BMJ: Implants may adversely affect women with breast cancer

Cosmetic breast implants seem to adversely affect the survival of women who are subsequently diagnosed with breast cancer, according to a study published online on 30 April in the British Medical Journal.

Canadian researchers conducted a literature review to determine whether the stage at which breast cancer is diagnosed, as well as postdiagnosis survival, differed between women with and without cosmetic breast implants (BMJ, 30 April 2013).

Lead author Eric Lavigne, PhD, of the Université Laval in Quebec and colleagues, analyzed the results of 12 observational studies, all published after 1993 and conducted mainly in the U.S., northern Europe, and Canada. They found that women with cosmetic breast implants had a 26% increased risk of being diagnosed at a later stage of breast cancer than women without implants.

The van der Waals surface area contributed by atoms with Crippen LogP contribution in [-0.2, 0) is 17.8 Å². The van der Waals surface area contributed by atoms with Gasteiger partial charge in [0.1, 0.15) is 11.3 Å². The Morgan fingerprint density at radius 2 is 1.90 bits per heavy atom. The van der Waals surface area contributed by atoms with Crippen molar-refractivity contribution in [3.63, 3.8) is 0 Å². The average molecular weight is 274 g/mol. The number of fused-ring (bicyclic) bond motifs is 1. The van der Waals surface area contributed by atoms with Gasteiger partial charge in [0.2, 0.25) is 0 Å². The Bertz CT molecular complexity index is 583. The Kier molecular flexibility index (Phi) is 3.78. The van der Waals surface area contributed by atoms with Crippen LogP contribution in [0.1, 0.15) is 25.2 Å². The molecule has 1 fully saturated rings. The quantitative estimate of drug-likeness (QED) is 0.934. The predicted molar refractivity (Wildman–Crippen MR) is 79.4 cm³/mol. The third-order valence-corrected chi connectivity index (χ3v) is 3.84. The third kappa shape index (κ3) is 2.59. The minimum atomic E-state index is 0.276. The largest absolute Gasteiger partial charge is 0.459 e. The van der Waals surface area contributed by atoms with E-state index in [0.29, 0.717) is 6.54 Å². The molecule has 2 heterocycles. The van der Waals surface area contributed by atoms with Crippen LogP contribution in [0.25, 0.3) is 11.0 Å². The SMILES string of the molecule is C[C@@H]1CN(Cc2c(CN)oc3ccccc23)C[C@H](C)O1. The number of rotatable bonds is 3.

Their analysis of five further studies found that women with cosmetic breast implants had a 38% greater risk of death from breast cancer than women without implants.

Lavigne's group stressed that the findings should be interpreted with caution, as some studies included in the review did not adjust for other potential confounding factors, and they called for further investigations into the long-term health effects of breast implants.

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